Is defining a ‘minor’ a ‘major’ issue in India?
Rashi Aditi Ghosh and Ankita Chakrabarty/Zee Research Group
As the debate over lowering the juvenile age gets hotter post-Delhi gang-rape case, the plethora of laws prescribing varying age bars makes the task of the policy makers even more daunting.
A Zee Research Group (ZRG) study of the existing juvenile laws shows that there is no unanimity yet on the age criteria. Various ministries have their own independent definitions for a child to be called juvenile.
The central government’s Women and Child Development ministry notified last June ‘The Protection of Children from Sexual Offences Act (POCSO Act)’ prescribing the child age as below eighteen years. This Act was initiated specifically to arrest crimes against children.
In contrast, “Children in India 2012”, a report published by the Statistics and programme implementation ministry, says a child domiciled in India attains majority at the age of 18 years. However, the report states that various legal provisions in India address children with differing definitions.
Likewise, the Article 45 of the Constitution avers that ‘the state shall endeavour to provide free and compulsory education to all children until they complete the age of 14 years. The Juvenile Justice (Care and Protection of Children) Act 2000, amended in 2006, 2010 respectively declares that a “juvenile” or “child” means a person who has not completed 18 years of age.
Until 2000, juvenile delinquency as per the Juvenile Justice Act, fixed the age for a male below 16 years and that for a female below 18 years. The amended Act in 2000 brought the age of juvenile male and female at par to 18.
Similarly, Indian Penal Code in its Criminal law states that “nothing is an offence which is done by a child under age of seven years. The age of criminal responsibility is raised to 12 years if the child is found to have not attained the ability to understand the nature and consequences of his or her act.”
The difference in age prescription is even more glaring in various laws governing children in India. While Child Labour Prohibition and Regulation Act (1986) protects a child below and within fourteen years of age, the Apprentices Act (1961) meant for minor only engages a person who is not less than fourteen years of age. Like the Apprentices Act (1961), the Factories Act (1948) also allows the employment of an adolescent between 15 and 18 years but with a certificate of fitness from an authorised medical doctor. Then there is the difference in the marriageable age of man and woman at 21 and 18 respectively under the Prohibition of Child Marriage Act (2006).
Explaining the age differences prevailing in various constitutional safeguards pertaining to children, Anant Asthana, child rights lawyer at New Delhi says, “Various laws on children were formulated at different intervals of time keeping in mind the needs of different categories of children. But as per the recent developments like POCSO Act, amendments are lined up for a uniform age to consider children.”
Is there a quick-fix solution?
Opposing the idea of reducing the age bar of a juvenile, Asthana at New Delhi adds, “Lowering the age from 18 to 16 is something which has already been examined in great detail at all levels in the government on previous occasions in 2000. One incident (Delhi gang rape case) and its knee jerk reaction should not be a reason to undo a seriously considered legislative action. If that is done, thousands of children in the age group of 16 -18 will lose opportunities to reform and will increasingly suffer in jails.”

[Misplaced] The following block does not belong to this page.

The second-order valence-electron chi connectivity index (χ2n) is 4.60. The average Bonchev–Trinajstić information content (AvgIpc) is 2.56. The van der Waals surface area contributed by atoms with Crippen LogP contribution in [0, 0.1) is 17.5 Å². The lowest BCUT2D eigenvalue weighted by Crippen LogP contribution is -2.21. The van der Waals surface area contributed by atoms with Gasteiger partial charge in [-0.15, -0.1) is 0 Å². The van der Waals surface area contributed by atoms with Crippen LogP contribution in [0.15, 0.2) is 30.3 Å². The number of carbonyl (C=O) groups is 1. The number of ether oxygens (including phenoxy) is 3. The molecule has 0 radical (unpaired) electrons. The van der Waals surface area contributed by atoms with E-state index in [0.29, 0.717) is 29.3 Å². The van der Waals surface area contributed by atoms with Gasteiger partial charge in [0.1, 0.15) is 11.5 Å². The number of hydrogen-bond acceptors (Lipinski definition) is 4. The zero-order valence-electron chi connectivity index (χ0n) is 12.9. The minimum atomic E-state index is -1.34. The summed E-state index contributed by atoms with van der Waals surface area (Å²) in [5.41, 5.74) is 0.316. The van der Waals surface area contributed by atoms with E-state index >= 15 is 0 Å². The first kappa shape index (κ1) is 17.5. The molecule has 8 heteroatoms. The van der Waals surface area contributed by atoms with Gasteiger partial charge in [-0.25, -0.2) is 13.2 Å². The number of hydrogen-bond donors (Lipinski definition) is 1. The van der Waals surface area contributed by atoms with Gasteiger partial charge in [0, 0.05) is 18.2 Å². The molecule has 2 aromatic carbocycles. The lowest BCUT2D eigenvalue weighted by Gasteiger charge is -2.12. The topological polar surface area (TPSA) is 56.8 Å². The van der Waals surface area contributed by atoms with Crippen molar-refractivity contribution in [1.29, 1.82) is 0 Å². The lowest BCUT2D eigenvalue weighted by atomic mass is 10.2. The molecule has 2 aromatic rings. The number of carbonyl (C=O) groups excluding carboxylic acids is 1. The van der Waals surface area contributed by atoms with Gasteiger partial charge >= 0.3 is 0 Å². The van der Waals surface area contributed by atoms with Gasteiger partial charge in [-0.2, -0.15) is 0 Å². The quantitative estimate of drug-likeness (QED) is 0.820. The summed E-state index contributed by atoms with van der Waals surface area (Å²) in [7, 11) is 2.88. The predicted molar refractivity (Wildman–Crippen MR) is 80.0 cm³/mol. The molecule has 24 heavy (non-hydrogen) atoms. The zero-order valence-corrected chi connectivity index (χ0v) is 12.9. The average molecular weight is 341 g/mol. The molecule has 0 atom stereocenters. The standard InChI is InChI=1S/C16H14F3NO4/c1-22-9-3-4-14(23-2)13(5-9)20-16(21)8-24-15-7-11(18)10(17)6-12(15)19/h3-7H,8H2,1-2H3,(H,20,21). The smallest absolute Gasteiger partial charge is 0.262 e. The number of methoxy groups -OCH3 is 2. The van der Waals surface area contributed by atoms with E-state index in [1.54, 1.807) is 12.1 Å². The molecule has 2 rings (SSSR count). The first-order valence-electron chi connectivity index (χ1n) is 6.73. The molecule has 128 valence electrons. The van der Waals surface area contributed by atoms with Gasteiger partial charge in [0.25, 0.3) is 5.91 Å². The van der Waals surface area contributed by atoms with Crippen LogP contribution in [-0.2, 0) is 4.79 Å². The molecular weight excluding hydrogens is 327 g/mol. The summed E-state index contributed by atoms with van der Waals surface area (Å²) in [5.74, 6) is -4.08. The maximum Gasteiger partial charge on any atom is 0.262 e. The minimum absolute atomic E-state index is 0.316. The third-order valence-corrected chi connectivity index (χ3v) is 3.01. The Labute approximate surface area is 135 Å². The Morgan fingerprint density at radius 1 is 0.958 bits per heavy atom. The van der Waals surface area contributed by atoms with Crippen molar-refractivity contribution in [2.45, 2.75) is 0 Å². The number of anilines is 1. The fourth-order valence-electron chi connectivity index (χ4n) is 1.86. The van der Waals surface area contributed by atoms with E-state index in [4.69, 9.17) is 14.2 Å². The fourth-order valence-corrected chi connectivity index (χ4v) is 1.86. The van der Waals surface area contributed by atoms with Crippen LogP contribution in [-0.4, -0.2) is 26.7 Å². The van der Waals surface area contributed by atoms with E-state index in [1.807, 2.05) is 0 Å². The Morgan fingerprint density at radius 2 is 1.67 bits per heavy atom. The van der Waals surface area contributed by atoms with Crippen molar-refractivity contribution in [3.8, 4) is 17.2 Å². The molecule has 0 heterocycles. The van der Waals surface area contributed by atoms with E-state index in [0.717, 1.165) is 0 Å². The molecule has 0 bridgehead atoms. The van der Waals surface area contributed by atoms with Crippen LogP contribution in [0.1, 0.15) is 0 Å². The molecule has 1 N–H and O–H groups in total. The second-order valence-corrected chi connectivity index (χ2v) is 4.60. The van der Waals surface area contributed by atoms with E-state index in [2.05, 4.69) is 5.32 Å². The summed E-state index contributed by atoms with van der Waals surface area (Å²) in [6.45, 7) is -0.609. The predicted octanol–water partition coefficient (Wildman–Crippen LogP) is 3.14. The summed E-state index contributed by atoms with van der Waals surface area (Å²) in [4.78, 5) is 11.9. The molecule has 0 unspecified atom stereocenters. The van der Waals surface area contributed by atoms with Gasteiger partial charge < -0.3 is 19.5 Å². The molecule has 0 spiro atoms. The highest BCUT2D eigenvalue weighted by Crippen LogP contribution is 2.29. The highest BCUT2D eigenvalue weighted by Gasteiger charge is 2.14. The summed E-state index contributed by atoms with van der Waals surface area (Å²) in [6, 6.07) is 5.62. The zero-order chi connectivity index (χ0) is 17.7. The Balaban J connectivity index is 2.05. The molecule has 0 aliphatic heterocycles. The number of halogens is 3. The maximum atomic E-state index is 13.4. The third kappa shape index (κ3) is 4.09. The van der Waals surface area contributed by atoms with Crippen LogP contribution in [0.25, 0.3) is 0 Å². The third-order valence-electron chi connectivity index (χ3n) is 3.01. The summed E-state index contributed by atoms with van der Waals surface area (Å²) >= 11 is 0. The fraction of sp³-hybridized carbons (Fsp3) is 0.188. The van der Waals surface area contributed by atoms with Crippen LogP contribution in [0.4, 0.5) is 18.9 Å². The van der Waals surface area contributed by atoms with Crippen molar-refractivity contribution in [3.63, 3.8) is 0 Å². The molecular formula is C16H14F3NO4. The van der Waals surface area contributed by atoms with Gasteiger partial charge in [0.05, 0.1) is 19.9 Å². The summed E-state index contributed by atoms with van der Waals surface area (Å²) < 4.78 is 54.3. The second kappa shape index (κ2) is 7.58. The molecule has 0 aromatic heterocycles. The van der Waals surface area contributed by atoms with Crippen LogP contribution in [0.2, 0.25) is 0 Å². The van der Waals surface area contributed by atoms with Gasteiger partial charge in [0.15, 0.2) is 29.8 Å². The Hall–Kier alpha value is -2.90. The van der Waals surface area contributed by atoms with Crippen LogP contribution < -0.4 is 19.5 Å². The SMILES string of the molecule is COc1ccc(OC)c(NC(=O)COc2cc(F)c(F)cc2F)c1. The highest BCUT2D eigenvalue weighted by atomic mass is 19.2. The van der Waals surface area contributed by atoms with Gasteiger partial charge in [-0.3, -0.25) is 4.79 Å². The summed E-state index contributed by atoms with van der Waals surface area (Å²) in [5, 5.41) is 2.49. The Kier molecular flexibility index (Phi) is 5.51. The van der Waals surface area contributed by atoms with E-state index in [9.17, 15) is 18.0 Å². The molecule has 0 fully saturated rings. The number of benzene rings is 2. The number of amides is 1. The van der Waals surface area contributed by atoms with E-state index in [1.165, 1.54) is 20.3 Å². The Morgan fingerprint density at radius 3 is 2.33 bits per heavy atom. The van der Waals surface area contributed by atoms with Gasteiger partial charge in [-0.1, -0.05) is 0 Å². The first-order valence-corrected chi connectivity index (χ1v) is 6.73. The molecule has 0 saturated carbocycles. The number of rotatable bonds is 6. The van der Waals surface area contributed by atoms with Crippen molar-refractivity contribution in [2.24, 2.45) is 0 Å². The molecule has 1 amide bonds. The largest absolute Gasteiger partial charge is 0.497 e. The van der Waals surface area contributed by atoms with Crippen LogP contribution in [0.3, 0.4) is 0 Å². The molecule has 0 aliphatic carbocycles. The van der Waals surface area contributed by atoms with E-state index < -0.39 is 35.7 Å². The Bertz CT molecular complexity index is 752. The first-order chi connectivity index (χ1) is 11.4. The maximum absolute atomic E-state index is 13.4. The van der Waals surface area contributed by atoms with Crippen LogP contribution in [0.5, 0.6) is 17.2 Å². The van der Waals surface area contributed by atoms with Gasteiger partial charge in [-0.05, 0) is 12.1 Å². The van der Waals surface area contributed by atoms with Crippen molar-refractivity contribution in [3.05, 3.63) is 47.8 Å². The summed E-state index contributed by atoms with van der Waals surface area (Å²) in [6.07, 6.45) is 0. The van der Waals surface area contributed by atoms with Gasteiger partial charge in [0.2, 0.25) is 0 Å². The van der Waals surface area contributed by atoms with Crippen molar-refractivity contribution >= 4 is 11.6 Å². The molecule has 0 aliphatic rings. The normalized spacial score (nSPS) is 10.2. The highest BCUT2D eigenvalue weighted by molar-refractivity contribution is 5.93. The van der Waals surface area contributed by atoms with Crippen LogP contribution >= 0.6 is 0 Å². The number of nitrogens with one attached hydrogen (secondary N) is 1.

Endorsing Asthana, Priyanka Das, former legal councilor from Juvenile Justice Board, Kingsway camp (Delhi) says, “I do not support reducing the age bar from 18 to 16 as amendments have already been made keeping in view the scenario of children in this country.”
But the age debate takes an interesting perspective when juvenile crime is profiled. While apprehension of juvenile delinquents under Indian Penal Code (IPC) & Special Local Laws (SLL) within the 7-12 age group and 12-16 year age group respectively reported a drop in 2011 over 2001, 16-18 age groups registered an increase of 25.9 per cent in apprehension of juvenile delinquents under IPC &SLL in 2011 over 2001.
Rising juvenile crime graph
While the legal anomalies persist, the fact is that overall crime rate committed by children in 2011 increased by 52.2 per cent over 2001, according to the National Crime Records Bureau (NCRB). The crime trajectory has heavily leaned towards rape emerging as the most preferred crime committed by juveniles with a 188 per cent increase in 2011 over 2001.
Learning from abroad
Globally too the prescribed juvenile crime age varies from country to country: Ten in England, Wales and Northern Ireland respectively; 12 each in Canada and the Netherlands; 13 in France; 14 each in Germany, Austria, Italy, Japan and Russia, and 16 in Spain and Portugal respectively. In the US, it ranges from six in some states but is ten for federal criminal court prosecutions.
The U.N. Convention on the Rights of the Child bars both capital punishment and life imprisonment without the possibility of release for crimes committed by juveniles less than 18 years of age.
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